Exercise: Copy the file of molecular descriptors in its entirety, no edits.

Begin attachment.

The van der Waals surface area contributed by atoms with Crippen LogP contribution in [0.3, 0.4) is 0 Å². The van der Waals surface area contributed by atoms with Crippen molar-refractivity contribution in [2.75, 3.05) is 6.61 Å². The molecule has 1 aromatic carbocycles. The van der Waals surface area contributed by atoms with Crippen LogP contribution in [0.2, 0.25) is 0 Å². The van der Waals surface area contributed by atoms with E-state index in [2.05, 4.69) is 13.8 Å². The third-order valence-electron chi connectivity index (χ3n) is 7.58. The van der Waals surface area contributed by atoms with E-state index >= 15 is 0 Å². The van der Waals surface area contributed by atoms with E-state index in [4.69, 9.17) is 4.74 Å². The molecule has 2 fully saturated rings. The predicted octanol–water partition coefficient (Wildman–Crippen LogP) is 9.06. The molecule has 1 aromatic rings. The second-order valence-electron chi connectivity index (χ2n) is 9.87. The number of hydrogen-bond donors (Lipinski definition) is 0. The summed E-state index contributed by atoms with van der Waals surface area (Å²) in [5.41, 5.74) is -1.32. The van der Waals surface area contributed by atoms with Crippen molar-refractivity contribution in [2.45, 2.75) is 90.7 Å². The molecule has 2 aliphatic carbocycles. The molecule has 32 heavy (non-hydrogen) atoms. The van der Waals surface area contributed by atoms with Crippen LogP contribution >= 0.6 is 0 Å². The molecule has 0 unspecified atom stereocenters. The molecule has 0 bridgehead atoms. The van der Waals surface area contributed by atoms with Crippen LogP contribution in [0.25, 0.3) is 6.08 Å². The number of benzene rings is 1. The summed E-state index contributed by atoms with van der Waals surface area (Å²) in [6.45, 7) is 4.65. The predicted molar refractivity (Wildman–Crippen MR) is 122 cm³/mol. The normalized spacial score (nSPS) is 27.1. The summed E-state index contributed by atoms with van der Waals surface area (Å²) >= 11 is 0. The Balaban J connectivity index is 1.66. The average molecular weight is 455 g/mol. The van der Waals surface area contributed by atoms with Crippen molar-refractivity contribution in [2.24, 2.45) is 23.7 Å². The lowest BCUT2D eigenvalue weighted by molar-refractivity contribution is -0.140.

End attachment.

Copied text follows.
The van der Waals surface area contributed by atoms with Crippen LogP contribution in [0.3, 0.4) is 0 Å². The van der Waals surface area contributed by atoms with Crippen molar-refractivity contribution in [2.75, 3.05) is 6.61 Å². The molecule has 1 aromatic carbocycles. The van der Waals surface area contributed by atoms with Crippen LogP contribution in [0.2, 0.25) is 0 Å². The van der Waals surface area contributed by atoms with E-state index in [2.05, 4.69) is 13.8 Å². The third-order valence-electron chi connectivity index (χ3n) is 7.58. The van der Waals surface area contributed by atoms with E-state index >= 15 is 0 Å². The van der Waals surface area contributed by atoms with E-state index in [4.69, 9.17) is 4.74 Å². The molecule has 2 fully saturated rings. The predicted octanol–water partition coefficient (Wildman–Crippen LogP) is 9.06. The molecule has 1 aromatic rings. The second-order valence-electron chi connectivity index (χ2n) is 9.87. The number of hydrogen-bond donors (Lipinski definition) is 0. The summed E-state index contributed by atoms with van der Waals surface area (Å²) in [5.41, 5.74) is -1.32. The van der Waals surface area contributed by atoms with Crippen molar-refractivity contribution in [2.45, 2.75) is 90.7 Å². The molecule has 2 aliphatic carbocycles. The molecule has 32 heavy (non-hydrogen) atoms. The van der Waals surface area contributed by atoms with Crippen LogP contribution >= 0.6 is 0 Å². The molecule has 0 unspecified atom stereocenters. The molecule has 0 bridgehead atoms. The van der Waals surface area contributed by atoms with Crippen LogP contribution in [0.25, 0.3) is 6.08 Å². The number of benzene rings is 1. The summed E-state index contributed by atoms with van der Waals surface area (Å²) in [6.45, 7) is 4.65. The predicted molar refractivity (Wildman–Crippen MR) is 122 cm³/mol. The normalized spacial score (nSPS) is 27.1. The summed E-state index contributed by atoms with van der Waals surface area (Å²) >= 11 is 0. The Balaban J connectivity index is 1.66. The average molecular weight is 455 g/mol. The van der Waals surface area contributed by atoms with Crippen molar-refractivity contribution in [2.24, 2.45) is 23.7 Å². The lowest BCUT2D eigenvalue weighted by molar-refractivity contribution is -0.140.